Violence in schools has school districts spending lots of money to make buildings safer and give everyone a better sense of security.
Since the Sandy Hook school shooting where 26 children and educators were killed by a gunman, school administrations have focused on security. Naugatuck is getting ready to invest nearly $1.5 million in security upgrades.
Eyewitness News got an exclusive tour with police, architects, engineers and school officials at one of the schools set to get the security enhancements.
"When students, teachers are in school we want them to be able to focus on learning and teaching,” Naugatuck School Superintendent Sharon Locke said.
Cross Street School Principal Melissa Cooney pointed out problems she's been living with for years in her building. The school building in Naugatuck is secure, according to Cooney, but the aging space needs some love.
“We have issues with power often in this area of town and so cameras go down,” Cooney said during the tour.
Naugatuck just secured $1.4 million to overhaul the security at six schools. Plans will include adding shatterproof glass, key card entry points and more cameras with backup power.
“It's making sure our schools are secure from outside to the inside and that we are screening all adults and children who enter the building,” Locke said.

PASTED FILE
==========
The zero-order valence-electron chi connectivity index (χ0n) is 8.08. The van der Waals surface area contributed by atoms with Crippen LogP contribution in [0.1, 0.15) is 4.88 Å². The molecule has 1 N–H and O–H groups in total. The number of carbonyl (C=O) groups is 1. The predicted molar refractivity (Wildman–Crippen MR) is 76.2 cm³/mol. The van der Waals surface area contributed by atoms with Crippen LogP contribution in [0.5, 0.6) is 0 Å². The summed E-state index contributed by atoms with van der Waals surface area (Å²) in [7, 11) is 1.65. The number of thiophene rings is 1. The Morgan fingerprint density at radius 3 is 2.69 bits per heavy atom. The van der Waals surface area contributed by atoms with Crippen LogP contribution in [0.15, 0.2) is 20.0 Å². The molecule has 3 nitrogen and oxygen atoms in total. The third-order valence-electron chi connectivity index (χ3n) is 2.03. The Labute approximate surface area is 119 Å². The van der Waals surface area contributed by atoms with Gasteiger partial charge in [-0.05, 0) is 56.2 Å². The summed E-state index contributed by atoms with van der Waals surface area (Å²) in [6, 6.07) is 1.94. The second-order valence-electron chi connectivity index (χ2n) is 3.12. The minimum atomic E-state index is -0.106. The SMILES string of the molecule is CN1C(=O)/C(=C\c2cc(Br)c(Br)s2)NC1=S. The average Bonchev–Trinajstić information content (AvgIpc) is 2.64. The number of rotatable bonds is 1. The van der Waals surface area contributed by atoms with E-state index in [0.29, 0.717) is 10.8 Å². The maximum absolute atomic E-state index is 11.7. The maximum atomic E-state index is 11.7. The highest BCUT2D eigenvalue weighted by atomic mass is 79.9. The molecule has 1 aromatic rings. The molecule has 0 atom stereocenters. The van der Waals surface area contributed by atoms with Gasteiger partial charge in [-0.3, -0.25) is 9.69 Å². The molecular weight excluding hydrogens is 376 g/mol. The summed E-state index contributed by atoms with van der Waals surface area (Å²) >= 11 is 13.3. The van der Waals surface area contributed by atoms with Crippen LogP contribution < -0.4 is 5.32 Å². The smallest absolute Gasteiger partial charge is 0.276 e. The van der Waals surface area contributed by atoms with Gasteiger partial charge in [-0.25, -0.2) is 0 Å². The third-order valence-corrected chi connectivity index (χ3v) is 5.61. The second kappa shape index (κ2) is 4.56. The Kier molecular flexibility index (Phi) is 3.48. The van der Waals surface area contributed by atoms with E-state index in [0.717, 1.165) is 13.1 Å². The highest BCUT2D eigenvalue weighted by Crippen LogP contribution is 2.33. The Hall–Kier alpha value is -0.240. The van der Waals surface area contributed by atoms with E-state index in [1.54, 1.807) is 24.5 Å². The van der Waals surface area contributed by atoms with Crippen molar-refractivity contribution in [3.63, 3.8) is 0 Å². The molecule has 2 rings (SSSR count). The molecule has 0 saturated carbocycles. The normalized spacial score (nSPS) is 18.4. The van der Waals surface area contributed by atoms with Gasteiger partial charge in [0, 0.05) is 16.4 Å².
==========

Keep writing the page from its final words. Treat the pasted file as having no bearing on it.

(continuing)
Locke spent $600,000 last year on security upgrades, which was enough to do three schools including Andrew Avenue Elementary School.
At Andrew Avenue Elementary School, visitors have to look into a camera before being buzzed into the building. Cameras are on anyone who is approaching and entering the building. The principal can even monitor from his office.
“So a principal can look up and see the entire perimeter of the school at one quick glance,” Locke said.
On Thursday's tour of Cross Street School, the potential issues were identified and documented. Cooney's primary concern is exterior doors and locks.
People with children in any school district said these costs needs to be funded because so much is at stake.
“You have to keep track of everyone who comes in,” Ashley Loomis, of Beacon Falls, said. “I'm paranoid something is going to happen to my little brother all of the time."
Loomis said she wants gates around the school.
"I feel like there should be gates - liked a gated community,” Loomis said. “I feel like that's how it should be for little kids. It's scary."
The school district said they wanted to do the tours so everyone has input.
“Ultimately the buck stops here with the principal. Security is the utmost and my first priority - safety and security of the students,” Cooney said.
Naugatuck's high school is not part of this grant money because it is in the middle of a complete rebuild and the project includes all of the security upgrades.
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